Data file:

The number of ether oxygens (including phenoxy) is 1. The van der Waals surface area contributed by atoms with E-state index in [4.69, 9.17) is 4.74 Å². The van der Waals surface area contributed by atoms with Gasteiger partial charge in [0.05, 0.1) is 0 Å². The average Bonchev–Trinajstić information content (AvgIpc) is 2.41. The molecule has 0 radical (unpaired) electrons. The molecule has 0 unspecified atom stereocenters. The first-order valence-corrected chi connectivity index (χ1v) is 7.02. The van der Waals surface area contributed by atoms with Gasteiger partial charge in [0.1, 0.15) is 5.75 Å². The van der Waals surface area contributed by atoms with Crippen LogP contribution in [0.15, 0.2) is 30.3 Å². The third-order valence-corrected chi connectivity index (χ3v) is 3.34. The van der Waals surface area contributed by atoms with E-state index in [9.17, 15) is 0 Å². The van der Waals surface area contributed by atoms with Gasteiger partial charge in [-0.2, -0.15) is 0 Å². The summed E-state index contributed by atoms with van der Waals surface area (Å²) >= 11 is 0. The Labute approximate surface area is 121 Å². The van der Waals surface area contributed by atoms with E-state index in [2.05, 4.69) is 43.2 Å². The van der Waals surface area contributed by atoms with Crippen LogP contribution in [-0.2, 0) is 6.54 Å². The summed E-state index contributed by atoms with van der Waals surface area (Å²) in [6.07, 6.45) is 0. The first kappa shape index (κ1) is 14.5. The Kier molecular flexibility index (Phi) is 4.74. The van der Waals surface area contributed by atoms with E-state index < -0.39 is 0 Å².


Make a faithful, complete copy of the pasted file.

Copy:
The number of ether oxygens (including phenoxy) is 1. The van der Waals surface area contributed by atoms with E-state index in [4.69, 9.17) is 4.74 Å². The van der Waals surface area contributed by atoms with Gasteiger partial charge in [0.05, 0.1) is 0 Å². The average Bonchev–Trinajstić information content (AvgIpc) is 2.41. The molecule has 0 radical (unpaired) electrons. The molecule has 0 unspecified atom stereocenters. The first-order valence-corrected chi connectivity index (χ1v) is 7.02. The van der Waals surface area contributed by atoms with Gasteiger partial charge in [0.1, 0.15) is 5.75 Å². The van der Waals surface area contributed by atoms with Crippen LogP contribution in [0.15, 0.2) is 30.3 Å². The third-order valence-corrected chi connectivity index (χ3v) is 3.34. The van der Waals surface area contributed by atoms with E-state index in [9.17, 15) is 0 Å². The van der Waals surface area contributed by atoms with Gasteiger partial charge in [-0.2, -0.15) is 0 Å². The summed E-state index contributed by atoms with van der Waals surface area (Å²) >= 11 is 0. The Labute approximate surface area is 121 Å². The van der Waals surface area contributed by atoms with E-state index in [2.05, 4.69) is 43.2 Å². The van der Waals surface area contributed by atoms with Crippen LogP contribution in [-0.2, 0) is 6.54 Å². The summed E-state index contributed by atoms with van der Waals surface area (Å²) in [6.07, 6.45) is 0. The first kappa shape index (κ1) is 14.5. The Kier molecular flexibility index (Phi) is 4.74. The van der Waals surface area contributed by atoms with E-state index < -0.39 is 0 Å².